Battling the Grime: How to Clean Stainless Steel

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Battling the Grime

It is an ever-present fight, the one between the restaurant owner and germs, and it doesn’t stop on the battlefront of stainless steel. There’s hope for winning this war though, all it takes is the right tools and the know-how to use them. So, gird yourself, and check out this battle plan for how to clean your stainless steel appliances.

Stand Guard for Later Invasions

Now that you know how to properly fight the gunk, it’s time to take some precautions. Here are other things which can hurt your stainless steel:

  • Blood from meat products
  • Acidic foods
  • Saltwater
  • Wet metal left on stainless for a long period of time

Don’t worry, the things on this list can still come in contact with stainless, just be sure to clean your surface directly afterward.

Here would be a good place to note that this guide is on the topic of cleaning and taking care of your stainless steel only. You’ll need to follow up with your state’s proper sanitation and disinfection procedures before using a surface for food service. You can find guidelines on the U.S. Drug and Food Association’s website.

Gather Your Weapons

What to Use for the Everyday Battles: What NOT to Use:
Hot Water: The heat in the water breaks down grease better than cool water. Just make sure its not hot enough to burn your hands. You need those. Scouring/Brillo Pads: When stainless steel is scratched, it tends to rust. Scouring pads will shred the top layers of the stainless, making cozy indents for rust.
Microfiber Cloths: Of course, you can use paper towels, but these are rougher and may result in fine, yet visible, scuffing. Instead, use microfiber cloths. They are softer, reusable, and engineered to capture and remove grime and bacteria. Steel Wool Pads: Not to be confused with stainless steel wool which can be used. Steel wool pads are like metal brushes, and when you use them, they leave behind particles in the stainless which can cause rust quite quickly!
Disinfecting Cleaner: While some disinfectants, such as chlorine bleach, can damage stainless steel, there are many safe-for-stainless sanitizers. Iodine compounds known as "iodophors", ammonia-based cleaners, and alkaline sanitizers can all be good options. Ammonia-based disinfectants are always a safe bet. Abrasive Cleaners: Cleaners made with chlorine, fluorine, and other chemicals known as halogens are effective disinfectants because these "halides" are oxidizers. Unfortunately, the same chemicals that obliterate bacteria may also cause your stainless to stain and rust. Avoid these cleaning agents.
What to Use When the Grime is Really Winning:
Stainless Steel Wool Pads (+Dish Soap): Only use stainless steel wool if there are brown stains on your countertop. It's a strong abrasive. You won't need to use it every time you clean, but to really get the gluey stuff, this is your Excalibur.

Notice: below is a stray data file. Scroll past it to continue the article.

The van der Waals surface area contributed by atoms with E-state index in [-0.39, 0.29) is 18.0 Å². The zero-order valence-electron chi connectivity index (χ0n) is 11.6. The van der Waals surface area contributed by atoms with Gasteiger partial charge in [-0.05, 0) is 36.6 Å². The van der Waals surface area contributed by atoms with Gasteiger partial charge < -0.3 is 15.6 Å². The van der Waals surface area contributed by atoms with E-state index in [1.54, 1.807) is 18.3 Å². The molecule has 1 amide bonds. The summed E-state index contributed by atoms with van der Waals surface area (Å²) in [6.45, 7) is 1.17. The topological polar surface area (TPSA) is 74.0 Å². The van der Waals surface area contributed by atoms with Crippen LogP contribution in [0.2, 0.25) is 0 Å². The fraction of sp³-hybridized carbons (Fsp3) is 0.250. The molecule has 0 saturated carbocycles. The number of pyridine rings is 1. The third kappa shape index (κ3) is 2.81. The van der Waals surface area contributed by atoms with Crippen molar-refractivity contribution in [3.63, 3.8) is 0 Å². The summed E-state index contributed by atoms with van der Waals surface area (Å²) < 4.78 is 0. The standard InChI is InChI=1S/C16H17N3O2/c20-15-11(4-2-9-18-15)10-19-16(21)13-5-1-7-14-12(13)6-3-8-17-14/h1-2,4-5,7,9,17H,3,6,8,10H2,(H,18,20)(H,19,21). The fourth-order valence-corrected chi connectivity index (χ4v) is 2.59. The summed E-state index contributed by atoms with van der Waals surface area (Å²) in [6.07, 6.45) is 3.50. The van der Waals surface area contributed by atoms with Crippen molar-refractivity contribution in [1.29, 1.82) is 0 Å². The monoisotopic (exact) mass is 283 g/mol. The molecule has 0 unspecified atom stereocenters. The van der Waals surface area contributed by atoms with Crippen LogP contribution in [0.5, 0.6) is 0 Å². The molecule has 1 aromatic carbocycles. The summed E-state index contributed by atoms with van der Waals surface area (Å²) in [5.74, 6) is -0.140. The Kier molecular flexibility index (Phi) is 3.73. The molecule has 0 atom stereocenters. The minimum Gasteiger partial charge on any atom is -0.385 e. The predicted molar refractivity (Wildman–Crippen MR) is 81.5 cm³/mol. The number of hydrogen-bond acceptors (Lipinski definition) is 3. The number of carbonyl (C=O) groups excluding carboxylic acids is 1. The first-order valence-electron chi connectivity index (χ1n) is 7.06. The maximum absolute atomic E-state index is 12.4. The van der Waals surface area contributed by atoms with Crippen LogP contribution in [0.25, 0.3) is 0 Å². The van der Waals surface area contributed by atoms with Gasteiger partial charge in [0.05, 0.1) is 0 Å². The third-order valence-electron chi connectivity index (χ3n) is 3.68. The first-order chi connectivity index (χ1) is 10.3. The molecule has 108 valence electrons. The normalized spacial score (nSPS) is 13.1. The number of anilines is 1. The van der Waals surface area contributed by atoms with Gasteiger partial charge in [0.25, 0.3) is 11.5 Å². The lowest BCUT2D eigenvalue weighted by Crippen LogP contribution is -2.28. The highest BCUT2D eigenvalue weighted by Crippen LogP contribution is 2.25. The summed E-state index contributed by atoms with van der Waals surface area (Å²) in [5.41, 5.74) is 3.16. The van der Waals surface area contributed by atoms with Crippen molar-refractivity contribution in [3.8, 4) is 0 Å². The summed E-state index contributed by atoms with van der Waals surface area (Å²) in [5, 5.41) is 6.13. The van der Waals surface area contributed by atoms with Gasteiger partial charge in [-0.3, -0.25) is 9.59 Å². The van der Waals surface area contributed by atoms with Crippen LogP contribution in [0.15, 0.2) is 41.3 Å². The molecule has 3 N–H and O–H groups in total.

Stainless Steel Cleaner/Polish: For a solid wipedown and finishing polish, try using stainless steel cleaner/polish. Just make sure that if you're polishing a food surface, to check the label and be sure it's food safe.


Defense #1: Standard Cleaning

  1. Start of by spraying the appliance down with the glass cleaner.
  2. Much like wood, stainless steel has a grain, so using your microfibre cloth, clean in the direction of the natural striation. Rubbing against it may eventually cause rust.
  3. Now, dry the whole thing off. Dry, dry, dry!

Defense #2: Heavy Scrub

  1. With hot water, dish soap, and your stainless steel wool, scrub the stains with stainless steel wool (along the grain of the stainless steel of course). After giving it a good wash, rinse with warm water.
  2. Take a little bit of the stainless steel cleaner/polish and give it a gentle buff. You’ll know if you’ve used too much polish if the surface becomes slick and sooty. The trick is to use just enough to get the stainless steel to gleam with a rich sheen.
  3. Rinse and repeat step #1.
  4. Taking a clean cloth or towel, dry the entire thing. No water droplet left behind.

So, there it is – or as the French would say, “Viola!” Your stainless steel will last years longer when you give it the love it deserves. Are there other ways you clean stainless steel? We’d love to hear them, just post in the comments below.

*The Association of Official Analytical Chemists defines sanitizing for food prep surfaces as a process which reduces contamination by 99.9% in 30 seconds.

Disclaimer: We’re a knowledgeable bunch, but the exact definition of proper sanitation for commercial food establishments varies from state to state. Please check this article against your state’s Department of Health standards. Any failure to meet these standards is not the responsibility of this article or PRIMA, LLC.

Battling the Grime

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